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Voyager Press Rare Books & Manuscripts

Archives, Manuscripts and Historical Documents

1837 Manuscript Medical Notes by Andreas Elias Büchner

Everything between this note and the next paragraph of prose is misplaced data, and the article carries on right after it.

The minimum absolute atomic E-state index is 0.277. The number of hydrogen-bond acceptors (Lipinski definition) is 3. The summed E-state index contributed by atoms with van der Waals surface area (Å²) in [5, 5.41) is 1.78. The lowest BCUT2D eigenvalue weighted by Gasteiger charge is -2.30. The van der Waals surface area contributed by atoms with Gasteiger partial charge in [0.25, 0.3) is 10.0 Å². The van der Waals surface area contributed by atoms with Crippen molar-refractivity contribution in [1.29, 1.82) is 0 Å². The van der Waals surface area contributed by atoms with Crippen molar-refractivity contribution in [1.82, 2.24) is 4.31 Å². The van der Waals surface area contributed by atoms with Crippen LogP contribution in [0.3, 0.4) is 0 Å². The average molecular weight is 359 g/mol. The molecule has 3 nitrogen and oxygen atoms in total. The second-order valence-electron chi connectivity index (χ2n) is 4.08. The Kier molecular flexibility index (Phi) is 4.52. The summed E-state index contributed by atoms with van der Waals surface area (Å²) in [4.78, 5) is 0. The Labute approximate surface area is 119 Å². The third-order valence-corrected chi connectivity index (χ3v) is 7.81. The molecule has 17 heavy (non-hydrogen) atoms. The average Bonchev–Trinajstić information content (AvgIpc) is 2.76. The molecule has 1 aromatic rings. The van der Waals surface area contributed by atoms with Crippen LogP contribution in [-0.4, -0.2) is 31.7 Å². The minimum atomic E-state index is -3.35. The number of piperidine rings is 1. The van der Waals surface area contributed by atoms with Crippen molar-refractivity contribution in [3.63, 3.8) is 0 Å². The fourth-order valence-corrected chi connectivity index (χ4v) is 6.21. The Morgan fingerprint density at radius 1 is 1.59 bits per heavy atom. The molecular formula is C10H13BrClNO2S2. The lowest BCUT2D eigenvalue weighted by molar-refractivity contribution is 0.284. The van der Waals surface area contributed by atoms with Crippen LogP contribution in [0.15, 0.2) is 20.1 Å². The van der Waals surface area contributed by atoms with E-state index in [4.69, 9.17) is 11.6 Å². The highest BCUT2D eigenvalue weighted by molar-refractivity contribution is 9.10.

[Germany, circa 1837] - "Materia Medica und Formulare nach Dr. Büchner" [Medical Material and Formulas According to Dr. Büchner]. Manuscript notes made by a nineteenth century student of medicine, possibly intent on becoming an apothecary, who examines and records the earlier works of German physician and professor Andreas Elias Buechner (1701- 1769), including numerous medicinal recipes and commentary on physiological effects. 8vo. 56 pages in manuscript. Text is in German. Marbled paper boards with blank label to front. Volume measures approximately 17 x 21 cm. The 18th century was the 'Golden Age' of scientific academies and learned societies. This work provides valuable information on the historic application of natural ingredients with medicinal qualities, as well as a somewhat early history of the experimentation and progress in the field of medicine, by drawing from the methodology and recipes of a notable eighteenth century German physician and educator in the field - Andreas Elias Büchner. Following a five-point outline, the writer compiles a lengthy and well organized list of medical ailments or discomforts and the simple remedies for them, over 24 pages, a very small sampling of these being parageusia (a distortion of the sense of taste), digestive issues for which are listed various laxatives, skin sensitivities and emollients, "alterantia" or hormonal alterants, and diaphoretics. A section headed "Special Formulas," comprising 23 pages of more complex medicinal recipes, provides ingredients and measurements for various emulsions, syrups, pills and much more. During Büchner's time, pills were made by mixing the active ingredients with an excipient, such as glucose syrup in a mortar and pestle to form a paste, then rolling the mass by hand into a long cylindrical shape (called a "pipe"), and dividing it into equal portions, which were then rolled into balls, and often coated with sugar to make them more palatable.